One thing that I have to do fairly frequently is to move a WordPress site from one server to another. Examples of this can be moving a site from staging to production or production to my local environment. There are a lot of ways to do this but I thought I would document my process. The workflow I am going to walk through assumes that you have shell access to the server in both the source and target locations.
The first thing that I do is back up and archive the files that I want to move to a new location. The transfer of files will be much more efficient when downloading one large archive file then if downloading each file individually through FTP. It is my understanding that repeatedly connecting for small individual files via FTP really slows down the transfer of the files. When connected to the source site’s server through SSH, I will tar and gzip the site’s folder to create a single file containing all my site’s files. Here is the command that I use:
tar -zcvf website.tar.gz public_html
This command will take all of the files in
public_html and compress them into a new archive file called
website.tar.gz. Of course I will replace “website” in my archive file name with something representing the site I am actually transferring to avoid confusion. Let me explain the command above in a little more detail.
First, I am using Unix’s tar utility to package up my website’s folder. I am sending four flags to tar, z, c, v, and f. What do these do? Well, you can find the full documentation for
tar on the command line by simply typing
tar man. But these particular flags do the following:
- z – Tells tar to use gzip to compress the archive it creates with the files. So, it will take the single resulting file and compress it to a smaller size. That is also why I name my file with the
.gzextension to denote it as being processed with gzip.
- c – This simply lets
tarknow that I am creating a new archive file.
- v – The v flag is totally optional. It just turns on “verbose” output so you will see what your command is currently doing and let you feel like you’re starring in The Matrix as the list of processed files quickly scrolls by in your terminal.
- f – Tar is instructed to write to the specified file. In my case, this is
There are a couple of things that I will check at before creating the archive.
- Is there enough drive space on the server for the resulting archive? Obviously, you will need to have enough room on the drive for your site’s archive file.
- Are there full site backups of the site or other unnecessary large files within your site’s folder? For example, it will make your site’s archive a lot larger than needed if you are including multiple copies of the site in the archive file. Many WordPress backup plugins will create backups in the
wp-contentdirectory. The verbose flag can help determine if there are any huge files in the site directory as the output will pause when
taris working on a large file like a backup or Photoshop file. Another example of a directory you don’t necessarily need is the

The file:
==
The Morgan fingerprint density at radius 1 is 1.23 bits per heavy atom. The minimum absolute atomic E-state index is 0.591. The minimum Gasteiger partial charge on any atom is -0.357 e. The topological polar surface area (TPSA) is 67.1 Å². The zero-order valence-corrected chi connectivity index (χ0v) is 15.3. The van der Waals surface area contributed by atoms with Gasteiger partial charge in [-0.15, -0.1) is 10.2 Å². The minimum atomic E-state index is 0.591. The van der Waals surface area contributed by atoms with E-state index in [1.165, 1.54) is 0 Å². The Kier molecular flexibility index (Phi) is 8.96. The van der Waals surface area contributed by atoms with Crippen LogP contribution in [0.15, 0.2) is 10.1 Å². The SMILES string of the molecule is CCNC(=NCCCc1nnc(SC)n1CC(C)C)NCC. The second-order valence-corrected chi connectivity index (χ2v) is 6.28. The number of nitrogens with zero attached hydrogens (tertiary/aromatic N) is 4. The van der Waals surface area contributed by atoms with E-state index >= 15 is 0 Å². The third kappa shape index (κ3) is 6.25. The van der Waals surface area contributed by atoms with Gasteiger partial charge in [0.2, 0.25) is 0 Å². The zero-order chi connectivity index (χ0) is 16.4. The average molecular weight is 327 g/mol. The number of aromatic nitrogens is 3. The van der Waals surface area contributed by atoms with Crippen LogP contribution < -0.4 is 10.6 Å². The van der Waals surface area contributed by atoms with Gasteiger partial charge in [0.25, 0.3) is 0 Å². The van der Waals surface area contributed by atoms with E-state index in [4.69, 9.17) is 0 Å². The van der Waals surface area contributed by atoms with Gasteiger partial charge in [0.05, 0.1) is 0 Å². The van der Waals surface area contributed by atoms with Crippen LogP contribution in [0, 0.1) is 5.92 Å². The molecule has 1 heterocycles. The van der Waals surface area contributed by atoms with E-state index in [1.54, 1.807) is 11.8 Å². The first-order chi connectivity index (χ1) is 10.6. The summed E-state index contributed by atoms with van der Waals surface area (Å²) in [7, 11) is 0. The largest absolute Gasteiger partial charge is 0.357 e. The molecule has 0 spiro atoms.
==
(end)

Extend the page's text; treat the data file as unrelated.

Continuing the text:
node_modulesdirectory. You could recreate these from the
package.jsonfile if needed.
With tar, you can exclude certain files from the archive. Here is an example of creating a tar archive of a site without the
tar --exclude "public_html/wp-content" -zcvf public_html.tar.gz public_html
After the archive is created, I will list the contents of the directory just to make sure it looks like the resulting file was created correctly.
Obviously, if the file size is 0 or very small, you will know that something likely went awry.
Now we have our site files. The other thing that we will need is the site’s database. Since we are already at the command line, I will just run a
mysqldump command to generate a SQL file. Another option would be to use a tool like phpMyAdmin to simply export the database.
If I don’t remember the database credentials, I will open up the
wp-config.php file on the command line. I use the
less command for something this simple but you could also use
nano, or something else.
I will open up a text editor to store the database name, user, and password from the
wp-config.php file for easy access.
If you haven’t used
less in the past it is helpful to know that you can exit out of it by hitting the
With the credentials stored in a handy location, I will create the
mysqldump command and run it from on the server where I created my site archive.
mysqldump -u root -p'root' -h localhost local > local.sql
This command simply passes in the username (
-u), password (
-p), database name (
local), and tells it to dump the database to a file called
local.sql. I wrap my password in single quotes to handle any special characters that otherwise would need to be escaped. Again, I will verify that the resulting SQL file makes sense size-wise by listing the files in the directory.
We now have the files that we need to stand the site up on another server. I transfer them to the target location using an FTP program like Panic’s Transmit. I put the files on the same level as the source site’s folder. For example, let’s say I have created a site using Local by Flywheel on my laptop. The folder structure that Local uses for websites is: